Arizona newest member of high school cycling league
Arizona became one of the newest members of the National Interscholastic Cycling Association on Friday when the group announced the addition of Arizona, New York and Tennessee at Interbike.
The addition of Arizona gives high school students from across the state the ability to form teams and compete against other Arizona high school students.
Mike Perry, the executive director of the Arizona High School Cycling League was the driving force behind getting Arizona added to NICA, which is a non-profit organization.
Perry said high school students from public, private or charter schools are able to form a club or team and compete in the events, which will take place starting next fall. It gives students another opportunity to participate in a sport that interests them.
“Traditional ball and stick sports don’t work for all kids,” he said.
Perry said that even if a team isn’t formed at the student’s school, they can still compete in the events.
The Arizona league will have its first race at the end of September 2013. There will be two races in Phoenix, one in Prescott and one in Tucson. The races will be every other weekend and will be completed before the holidays. Perry said in the coming years they will add a fifth race likely held in Flagstaff.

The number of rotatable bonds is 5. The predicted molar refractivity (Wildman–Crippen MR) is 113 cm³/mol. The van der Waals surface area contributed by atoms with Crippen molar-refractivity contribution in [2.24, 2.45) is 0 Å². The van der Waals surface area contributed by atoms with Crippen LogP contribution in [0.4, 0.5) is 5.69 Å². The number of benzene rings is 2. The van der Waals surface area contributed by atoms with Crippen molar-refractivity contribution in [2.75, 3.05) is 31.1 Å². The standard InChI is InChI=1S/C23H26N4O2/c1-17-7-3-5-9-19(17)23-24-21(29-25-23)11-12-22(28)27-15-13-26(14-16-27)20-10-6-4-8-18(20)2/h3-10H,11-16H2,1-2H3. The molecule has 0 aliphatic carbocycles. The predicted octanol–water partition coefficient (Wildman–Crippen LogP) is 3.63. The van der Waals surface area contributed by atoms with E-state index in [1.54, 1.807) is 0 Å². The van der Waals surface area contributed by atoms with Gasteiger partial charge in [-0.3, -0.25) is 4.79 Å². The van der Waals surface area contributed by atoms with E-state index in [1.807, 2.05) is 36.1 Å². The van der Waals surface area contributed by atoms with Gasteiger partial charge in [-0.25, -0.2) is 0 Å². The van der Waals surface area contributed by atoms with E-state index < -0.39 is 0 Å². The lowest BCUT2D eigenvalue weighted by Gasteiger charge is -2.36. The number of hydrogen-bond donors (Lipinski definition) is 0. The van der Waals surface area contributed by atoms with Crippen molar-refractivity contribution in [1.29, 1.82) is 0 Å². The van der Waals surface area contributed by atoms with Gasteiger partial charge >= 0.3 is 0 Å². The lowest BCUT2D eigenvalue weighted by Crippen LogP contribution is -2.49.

Perry said diversity of gender and race is important to the league. He said he went to one of the races in Northern California where NICA was started in 1998 and he saw huge diversity in the race and he said to himself that he wanted Arizona’s league to look the same way.
Perry has been excited about the support he had received from around the state, making it a truly state-wide group rather than a Phoenix group trying to claim it’s state-wide.
He said pro racer Krista Park, who trains in Tucson and Todd Sadow, president of Epic Rides, have spent a lot of time making the group a reality.
For those interested in starting a club or team, Perry suggested checking out the league website, which has detailed information about getting started.